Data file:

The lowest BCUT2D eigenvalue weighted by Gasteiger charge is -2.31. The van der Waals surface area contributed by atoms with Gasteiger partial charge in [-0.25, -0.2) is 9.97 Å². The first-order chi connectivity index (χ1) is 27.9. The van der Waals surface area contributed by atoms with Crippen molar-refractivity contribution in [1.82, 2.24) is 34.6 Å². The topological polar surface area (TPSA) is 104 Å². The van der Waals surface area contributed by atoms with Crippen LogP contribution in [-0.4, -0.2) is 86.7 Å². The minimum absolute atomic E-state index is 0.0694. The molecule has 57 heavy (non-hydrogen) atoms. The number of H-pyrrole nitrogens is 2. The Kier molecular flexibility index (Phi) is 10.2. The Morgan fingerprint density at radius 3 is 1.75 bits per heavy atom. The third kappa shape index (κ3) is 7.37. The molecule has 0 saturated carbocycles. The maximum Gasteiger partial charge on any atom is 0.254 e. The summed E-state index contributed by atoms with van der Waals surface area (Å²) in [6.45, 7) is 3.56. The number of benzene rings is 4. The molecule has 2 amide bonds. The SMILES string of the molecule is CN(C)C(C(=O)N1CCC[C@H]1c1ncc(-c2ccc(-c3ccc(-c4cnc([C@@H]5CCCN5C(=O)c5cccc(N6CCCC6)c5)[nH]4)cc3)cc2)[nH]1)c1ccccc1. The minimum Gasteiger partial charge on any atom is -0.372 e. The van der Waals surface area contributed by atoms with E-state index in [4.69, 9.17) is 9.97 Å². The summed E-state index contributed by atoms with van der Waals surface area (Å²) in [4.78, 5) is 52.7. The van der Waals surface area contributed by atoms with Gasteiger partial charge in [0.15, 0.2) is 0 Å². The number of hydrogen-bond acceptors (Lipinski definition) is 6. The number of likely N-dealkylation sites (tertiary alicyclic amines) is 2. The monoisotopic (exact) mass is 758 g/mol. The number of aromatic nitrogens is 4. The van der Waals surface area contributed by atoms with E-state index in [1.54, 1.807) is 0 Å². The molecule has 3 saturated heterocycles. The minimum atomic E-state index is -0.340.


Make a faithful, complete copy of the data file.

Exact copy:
The lowest BCUT2D eigenvalue weighted by Gasteiger charge is -2.31. The van der Waals surface area contributed by atoms with Gasteiger partial charge in [-0.25, -0.2) is 9.97 Å². The first-order chi connectivity index (χ1) is 27.9. The van der Waals surface area contributed by atoms with Crippen molar-refractivity contribution in [1.82, 2.24) is 34.6 Å². The topological polar surface area (TPSA) is 104 Å². The van der Waals surface area contributed by atoms with Crippen LogP contribution in [-0.4, -0.2) is 86.7 Å². The minimum absolute atomic E-state index is 0.0694. The molecule has 57 heavy (non-hydrogen) atoms. The number of H-pyrrole nitrogens is 2. The Kier molecular flexibility index (Phi) is 10.2. The Morgan fingerprint density at radius 3 is 1.75 bits per heavy atom. The third kappa shape index (κ3) is 7.37. The molecule has 0 saturated carbocycles. The maximum Gasteiger partial charge on any atom is 0.254 e. The summed E-state index contributed by atoms with van der Waals surface area (Å²) in [6.45, 7) is 3.56. The number of benzene rings is 4. The molecule has 2 amide bonds. The SMILES string of the molecule is CN(C)C(C(=O)N1CCC[C@H]1c1ncc(-c2ccc(-c3ccc(-c4cnc([C@@H]5CCCN5C(=O)c5cccc(N6CCCC6)c5)[nH]4)cc3)cc2)[nH]1)c1ccccc1. The minimum Gasteiger partial charge on any atom is -0.372 e. The van der Waals surface area contributed by atoms with E-state index in [4.69, 9.17) is 9.97 Å². The summed E-state index contributed by atoms with van der Waals surface area (Å²) in [4.78, 5) is 52.7. The van der Waals surface area contributed by atoms with Gasteiger partial charge in [0.15, 0.2) is 0 Å². The number of hydrogen-bond acceptors (Lipinski definition) is 6. The number of likely N-dealkylation sites (tertiary alicyclic amines) is 2. The monoisotopic (exact) mass is 758 g/mol. The number of aromatic nitrogens is 4. The van der Waals surface area contributed by atoms with E-state index in [1.54, 1.807) is 0 Å². The molecule has 3 saturated heterocycles. The minimum atomic E-state index is -0.340.